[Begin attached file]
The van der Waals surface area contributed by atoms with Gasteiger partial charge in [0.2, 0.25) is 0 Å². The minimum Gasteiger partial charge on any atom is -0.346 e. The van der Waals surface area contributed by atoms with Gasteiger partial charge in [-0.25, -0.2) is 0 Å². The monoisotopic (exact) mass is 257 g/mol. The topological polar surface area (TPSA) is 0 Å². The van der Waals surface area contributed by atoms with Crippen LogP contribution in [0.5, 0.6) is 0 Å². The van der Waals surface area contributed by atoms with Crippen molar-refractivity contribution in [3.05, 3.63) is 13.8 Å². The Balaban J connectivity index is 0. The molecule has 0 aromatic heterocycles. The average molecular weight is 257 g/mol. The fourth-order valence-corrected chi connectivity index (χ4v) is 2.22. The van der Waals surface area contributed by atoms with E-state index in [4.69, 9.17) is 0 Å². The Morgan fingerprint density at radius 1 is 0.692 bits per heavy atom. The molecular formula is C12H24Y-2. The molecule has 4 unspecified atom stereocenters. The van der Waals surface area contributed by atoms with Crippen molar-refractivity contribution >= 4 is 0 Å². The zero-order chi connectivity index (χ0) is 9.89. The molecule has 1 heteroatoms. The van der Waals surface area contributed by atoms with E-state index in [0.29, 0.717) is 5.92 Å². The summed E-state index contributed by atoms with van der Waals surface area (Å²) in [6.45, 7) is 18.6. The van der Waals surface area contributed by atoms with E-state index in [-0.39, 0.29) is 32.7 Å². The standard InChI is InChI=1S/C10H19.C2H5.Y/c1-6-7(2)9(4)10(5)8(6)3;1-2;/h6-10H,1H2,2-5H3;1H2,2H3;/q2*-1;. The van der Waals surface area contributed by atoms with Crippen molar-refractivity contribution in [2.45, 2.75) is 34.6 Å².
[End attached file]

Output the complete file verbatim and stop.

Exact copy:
The van der Waals surface area contributed by atoms with Gasteiger partial charge in [0.2, 0.25) is 0 Å². The minimum Gasteiger partial charge on any atom is -0.346 e. The van der Waals surface area contributed by atoms with Gasteiger partial charge in [-0.25, -0.2) is 0 Å². The monoisotopic (exact) mass is 257 g/mol. The topological polar surface area (TPSA) is 0 Å². The van der Waals surface area contributed by atoms with Crippen LogP contribution in [0.5, 0.6) is 0 Å². The van der Waals surface area contributed by atoms with Crippen molar-refractivity contribution in [3.05, 3.63) is 13.8 Å². The Balaban J connectivity index is 0. The molecule has 0 aromatic heterocycles. The average molecular weight is 257 g/mol. The fourth-order valence-corrected chi connectivity index (χ4v) is 2.22. The van der Waals surface area contributed by atoms with E-state index in [4.69, 9.17) is 0 Å². The Morgan fingerprint density at radius 1 is 0.692 bits per heavy atom. The molecular formula is C12H24Y-2. The molecule has 4 unspecified atom stereocenters. The van der Waals surface area contributed by atoms with Crippen molar-refractivity contribution >= 4 is 0 Å². The zero-order chi connectivity index (χ0) is 9.89. The molecule has 1 heteroatoms. The van der Waals surface area contributed by atoms with E-state index in [0.29, 0.717) is 5.92 Å². The summed E-state index contributed by atoms with van der Waals surface area (Å²) in [6.45, 7) is 18.6. The van der Waals surface area contributed by atoms with E-state index in [-0.39, 0.29) is 32.7 Å². The standard InChI is InChI=1S/C10H19.C2H5.Y/c1-6-7(2)9(4)10(5)8(6)3;1-2;/h6-10H,1H2,2-5H3;1H2,2H3;/q2*-1;. The van der Waals surface area contributed by atoms with Crippen molar-refractivity contribution in [2.45, 2.75) is 34.6 Å².